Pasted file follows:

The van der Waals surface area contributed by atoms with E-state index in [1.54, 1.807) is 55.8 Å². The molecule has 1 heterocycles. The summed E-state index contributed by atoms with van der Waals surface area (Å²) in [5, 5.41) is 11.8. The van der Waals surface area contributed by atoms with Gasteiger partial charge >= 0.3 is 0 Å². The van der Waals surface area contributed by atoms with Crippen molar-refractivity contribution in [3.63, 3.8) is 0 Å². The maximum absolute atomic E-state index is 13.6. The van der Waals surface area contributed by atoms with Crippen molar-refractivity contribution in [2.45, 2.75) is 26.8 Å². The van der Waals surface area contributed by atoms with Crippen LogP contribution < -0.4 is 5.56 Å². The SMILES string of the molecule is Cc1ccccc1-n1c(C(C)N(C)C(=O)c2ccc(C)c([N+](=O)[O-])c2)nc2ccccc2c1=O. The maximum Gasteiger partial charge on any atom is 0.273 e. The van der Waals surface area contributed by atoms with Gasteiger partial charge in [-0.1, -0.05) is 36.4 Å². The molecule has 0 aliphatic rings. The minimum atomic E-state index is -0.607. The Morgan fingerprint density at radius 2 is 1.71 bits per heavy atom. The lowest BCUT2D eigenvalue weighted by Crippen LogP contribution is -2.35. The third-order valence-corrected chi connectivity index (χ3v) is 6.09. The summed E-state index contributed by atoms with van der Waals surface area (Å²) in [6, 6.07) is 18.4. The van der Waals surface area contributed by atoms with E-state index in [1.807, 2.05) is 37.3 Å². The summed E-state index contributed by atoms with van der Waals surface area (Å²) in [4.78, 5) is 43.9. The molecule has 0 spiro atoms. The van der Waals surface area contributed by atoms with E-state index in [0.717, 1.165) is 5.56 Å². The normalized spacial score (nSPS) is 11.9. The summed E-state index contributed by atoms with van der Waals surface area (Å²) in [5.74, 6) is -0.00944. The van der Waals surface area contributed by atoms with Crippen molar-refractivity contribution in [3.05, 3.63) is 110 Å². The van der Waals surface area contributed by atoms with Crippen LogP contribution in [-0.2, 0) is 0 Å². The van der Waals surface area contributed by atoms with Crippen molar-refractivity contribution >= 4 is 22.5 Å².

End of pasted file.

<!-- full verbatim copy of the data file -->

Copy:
The van der Waals surface area contributed by atoms with E-state index in [1.54, 1.807) is 55.8 Å². The molecule has 1 heterocycles. The summed E-state index contributed by atoms with van der Waals surface area (Å²) in [5, 5.41) is 11.8. The van der Waals surface area contributed by atoms with Gasteiger partial charge >= 0.3 is 0 Å². The van der Waals surface area contributed by atoms with Crippen molar-refractivity contribution in [3.63, 3.8) is 0 Å². The maximum absolute atomic E-state index is 13.6. The van der Waals surface area contributed by atoms with Crippen molar-refractivity contribution in [2.45, 2.75) is 26.8 Å². The van der Waals surface area contributed by atoms with Crippen LogP contribution < -0.4 is 5.56 Å². The SMILES string of the molecule is Cc1ccccc1-n1c(C(C)N(C)C(=O)c2ccc(C)c([N+](=O)[O-])c2)nc2ccccc2c1=O. The maximum Gasteiger partial charge on any atom is 0.273 e. The van der Waals surface area contributed by atoms with Gasteiger partial charge in [-0.1, -0.05) is 36.4 Å². The molecule has 0 aliphatic rings. The minimum atomic E-state index is -0.607. The Morgan fingerprint density at radius 2 is 1.71 bits per heavy atom. The lowest BCUT2D eigenvalue weighted by Crippen LogP contribution is -2.35. The third-order valence-corrected chi connectivity index (χ3v) is 6.09. The summed E-state index contributed by atoms with van der Waals surface area (Å²) in [6, 6.07) is 18.4. The van der Waals surface area contributed by atoms with E-state index in [1.807, 2.05) is 37.3 Å². The summed E-state index contributed by atoms with van der Waals surface area (Å²) in [4.78, 5) is 43.9. The molecule has 0 spiro atoms. The van der Waals surface area contributed by atoms with E-state index in [0.717, 1.165) is 5.56 Å². The normalized spacial score (nSPS) is 11.9. The summed E-state index contributed by atoms with van der Waals surface area (Å²) in [5.74, 6) is -0.00944. The van der Waals surface area contributed by atoms with Crippen molar-refractivity contribution in [3.05, 3.63) is 110 Å². The van der Waals surface area contributed by atoms with Crippen LogP contribution in [-0.2, 0) is 0 Å². The van der Waals surface area contributed by atoms with Crippen molar-refractivity contribution >= 4 is 22.5 Å².